The dies for the reverse were still in good state, when they were used for the successor Alessandro in 1588.

Ducatone n.d.(1572-82), Piacenzaō 41 mm, 32,07 g. CNI IX 593/31; RM 268/14; MIR 929; Dav.8355.
armored bust from the front, head left, below three lilies.
Rev.:   PLACentia∑ROMANor∑COLONia   "Placentia, a Roman colony" [founded in 218 BC.]
Personification of Piacenza holding cornucopia and lily in the hands;
aside the personification of the river Po with one hand on the source vessel.
Exergue: ∑A∑C∑ (Andrea Casalino, engraver 1474-97).
The welfare of the city of Piacenza is connected here to the family of the Farnese.

Quarto di scudo n. d. (1573-77), Parma.     ō 27 mm, 8,64 g. CNI IX 448/95; RM 262/3; MIR 930.
Obv.:   ♌OCTAV∑F∑PA∑ET∑PL∑DVX∑II   -   bust to the right.
Rev.:   Christ sitting right holds a crown over the head of the kneeling Virgin. Above a dove.
Exergue: winged head of an angel between P - C (Pellegrino Carretta, mint master 1573-77).

Mezzo ducatone, n. d., Piacenza.     ō 36 mm, 18,49 g.  CNI IX 593/33var; RM 270/17; MIR 1124.
Obv.:   ♠OCT∑FAR∑PLACENTI∆∑Z∑PARM∑DVX∑II   -   bust left, in armor with ruff.
Rev.:   PLACENtia∑ - ROMAN∑ - OR∑COLOnia   "Piacenza, a Roman colony"
Crowned Farnese coat of arms; to the sides: city arms (cube and she-wolf).
The coat of arms of the Farnese consists of 6 lilies. A central column with the insignia of the Papal Gonfaloniere is superposed: an umbrella over the crossed keys Petris. Ottavio's grandfather Pope Paul III gave him in 1547 this function, which Ottavio's Father Pier Luigi previously held. Francesco II Gonzaga of Mantua had implemented in 1515 the Gonfaloniere Insignia in his coat of arms as well.

Quarto di ducatone (Testone / 6 lire) 1584, Piacenza.     ō 28 mm, 7,92 g.
CNI IX - [1586: 591/22 tv.38/7]; RM 271/21; MIR 1127/2.
Obv.:   OCTAVIVS∑FAR∑PLA∑ET∑PAR∑DVX∑II   -   head to the right.
Rev.:   PLACentia∑RO - MAnor∑COLOnia   "Placentia, a Roman colony"
crowned arms (as before) between two city-arms (cube and she-wolf)
and P - C (Paolo Campi, mint master); below date I5 - 84.
Piacenza was founded as a Roman Colonia Placentia.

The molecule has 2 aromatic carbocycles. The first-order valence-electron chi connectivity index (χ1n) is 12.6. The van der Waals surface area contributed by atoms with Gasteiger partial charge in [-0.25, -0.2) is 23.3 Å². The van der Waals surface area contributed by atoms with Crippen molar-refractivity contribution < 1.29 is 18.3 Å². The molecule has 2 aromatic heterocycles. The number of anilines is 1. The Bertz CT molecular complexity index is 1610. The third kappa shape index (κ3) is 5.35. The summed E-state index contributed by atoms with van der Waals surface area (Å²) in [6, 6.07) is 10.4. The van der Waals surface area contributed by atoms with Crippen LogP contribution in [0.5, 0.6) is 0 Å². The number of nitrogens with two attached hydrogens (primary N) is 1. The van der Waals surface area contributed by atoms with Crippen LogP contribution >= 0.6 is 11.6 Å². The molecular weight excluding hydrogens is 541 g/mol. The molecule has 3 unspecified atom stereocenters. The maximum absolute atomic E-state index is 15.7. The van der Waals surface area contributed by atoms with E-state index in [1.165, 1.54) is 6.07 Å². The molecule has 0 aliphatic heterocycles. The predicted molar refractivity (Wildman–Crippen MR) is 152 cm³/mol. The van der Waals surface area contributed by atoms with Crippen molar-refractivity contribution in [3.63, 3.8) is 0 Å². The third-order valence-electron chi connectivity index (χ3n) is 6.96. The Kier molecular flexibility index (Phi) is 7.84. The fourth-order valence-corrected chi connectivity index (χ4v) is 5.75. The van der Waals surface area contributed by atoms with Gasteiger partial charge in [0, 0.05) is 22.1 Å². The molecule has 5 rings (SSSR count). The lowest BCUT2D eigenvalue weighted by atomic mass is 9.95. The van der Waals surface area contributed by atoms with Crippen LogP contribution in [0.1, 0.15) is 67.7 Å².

Parpagliola n. d., Parma.     Billon, ō 22 mm, 2,32 g.   CNI IX 451/124; RM 264/5; MIR 942.
Obv.:   * OCT∑FAR∑PAR∑ET∑PLA∑D∑II   -   draped bust right.
Rev.:   INTER∑LILIA - ∑PARma∑   "Between lilies: Parma"
bull between lilies, symbol of Farnese. Exergue: ∑L∑S∑ (Lelio Scajoli, mintmaster 1577-82).

2 Doppie (quadrupla) 1586, Piacenza.     ō 30 mm, 13,18 g.
CNI IX 591/18; RM 267/11; MIR 1116/4; Friedb.893.
Obv.:   (lily) OCTAVIVS∑FAR∑PLA∑ET∑PAR∑DVX∑II∑   -   bust to the right.
Rev.:  ∑PLACENTIA∑FLORET∑1586∑   "Piacenza flourish"  -  she-wolf standing left, behind lilies,
crown on top, at the bottom: mint master signature ∑P∑C∑ (Paolo Campi).
The reverse presents a prospering city (she-wolf) due to Farnese (lilies and ducal crown).

Bronzemedaille n. d. by Gian Federigo Bonzagna (I. F. Parmensis)     ō 31 mm, 22,2 g.
Armand I,223,11; Attwood 956.

Obv.:   OCTAVIVS∑Farnese∑PARMa∑ET∑PLACentia∑DVX II
Bust to the left. Under the shoulder signature ∑I∑F∑P∑
Rev.:   CVM∑DIIS∑NON∑CONTEN - DENDVM∑   "do not quarrel with the gods"
Apollo with lyre beside the chained Marsyas.
The satyr Marsyas found the double flute, which Athena had thrown away and cursed. He learned to play on it and called out Apollo to a musical competition. Apollo's condition was: The winner should be able to do with the losers, what he wanted. Apollon won with a trick: He could play on an upturned lyre, a feat Marsyas with his flute could oppose nothing comparable. Apollo tied the Satyr to a pine tree and pulled him from the skin. The satyr's blood or the tears of his many friends among the forest deities formed the river Marsyas.

Ref.:   [CNI and RM: page & No. eg. 83/7 = p.83 n.7]
Corpus Nummorum Italicorum [CNI]:  vol.IX (Parma & Piacenza) and vol.XIV (Castro)
Ravegnani Morosini, Mario [RM]: Signorie e principati - monete italiane con ritratto, 1450-1796, 1984
    - Farnese: vol.1, p.255 ff.
• Alberto Varesi: Monete Italiane Regionale [MIR]: Emilia